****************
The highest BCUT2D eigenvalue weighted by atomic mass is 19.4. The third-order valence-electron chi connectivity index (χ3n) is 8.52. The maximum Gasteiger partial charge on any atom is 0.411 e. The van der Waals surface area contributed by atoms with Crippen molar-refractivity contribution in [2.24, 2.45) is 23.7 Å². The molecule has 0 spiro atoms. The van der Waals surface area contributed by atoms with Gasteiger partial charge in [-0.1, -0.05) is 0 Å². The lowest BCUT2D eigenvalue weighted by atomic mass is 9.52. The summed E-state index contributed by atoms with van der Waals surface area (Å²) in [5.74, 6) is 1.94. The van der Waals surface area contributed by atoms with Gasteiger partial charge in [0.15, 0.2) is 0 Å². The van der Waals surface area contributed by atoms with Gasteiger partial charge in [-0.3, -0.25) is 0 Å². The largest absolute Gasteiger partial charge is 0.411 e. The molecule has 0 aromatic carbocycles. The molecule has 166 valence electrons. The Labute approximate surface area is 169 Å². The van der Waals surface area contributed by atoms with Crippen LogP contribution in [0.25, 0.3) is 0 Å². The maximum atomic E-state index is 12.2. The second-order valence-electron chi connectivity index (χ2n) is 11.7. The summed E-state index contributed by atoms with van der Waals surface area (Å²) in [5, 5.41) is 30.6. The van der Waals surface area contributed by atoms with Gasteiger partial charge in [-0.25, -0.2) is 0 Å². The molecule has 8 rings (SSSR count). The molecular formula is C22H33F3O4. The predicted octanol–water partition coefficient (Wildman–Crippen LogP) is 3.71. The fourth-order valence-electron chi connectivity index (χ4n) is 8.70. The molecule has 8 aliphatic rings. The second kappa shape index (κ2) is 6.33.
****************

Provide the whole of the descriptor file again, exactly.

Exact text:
The highest BCUT2D eigenvalue weighted by atomic mass is 19.4. The third-order valence-electron chi connectivity index (χ3n) is 8.52. The maximum Gasteiger partial charge on any atom is 0.411 e. The van der Waals surface area contributed by atoms with Crippen molar-refractivity contribution in [2.24, 2.45) is 23.7 Å². The molecule has 0 spiro atoms. The van der Waals surface area contributed by atoms with Gasteiger partial charge in [-0.1, -0.05) is 0 Å². The lowest BCUT2D eigenvalue weighted by atomic mass is 9.52. The summed E-state index contributed by atoms with van der Waals surface area (Å²) in [5.74, 6) is 1.94. The van der Waals surface area contributed by atoms with Gasteiger partial charge in [0.15, 0.2) is 0 Å². The van der Waals surface area contributed by atoms with Gasteiger partial charge in [-0.3, -0.25) is 0 Å². The largest absolute Gasteiger partial charge is 0.411 e. The molecule has 0 aromatic carbocycles. The molecule has 166 valence electrons. The Labute approximate surface area is 169 Å². The van der Waals surface area contributed by atoms with Crippen LogP contribution in [0.25, 0.3) is 0 Å². The maximum atomic E-state index is 12.2. The second-order valence-electron chi connectivity index (χ2n) is 11.7. The summed E-state index contributed by atoms with van der Waals surface area (Å²) in [5, 5.41) is 30.6. The van der Waals surface area contributed by atoms with Gasteiger partial charge in [-0.25, -0.2) is 0 Å². The molecule has 8 rings (SSSR count). The molecular formula is C22H33F3O4. The predicted octanol–water partition coefficient (Wildman–Crippen LogP) is 3.71. The fourth-order valence-electron chi connectivity index (χ4n) is 8.70. The molecule has 8 aliphatic rings. The second kappa shape index (κ2) is 6.33.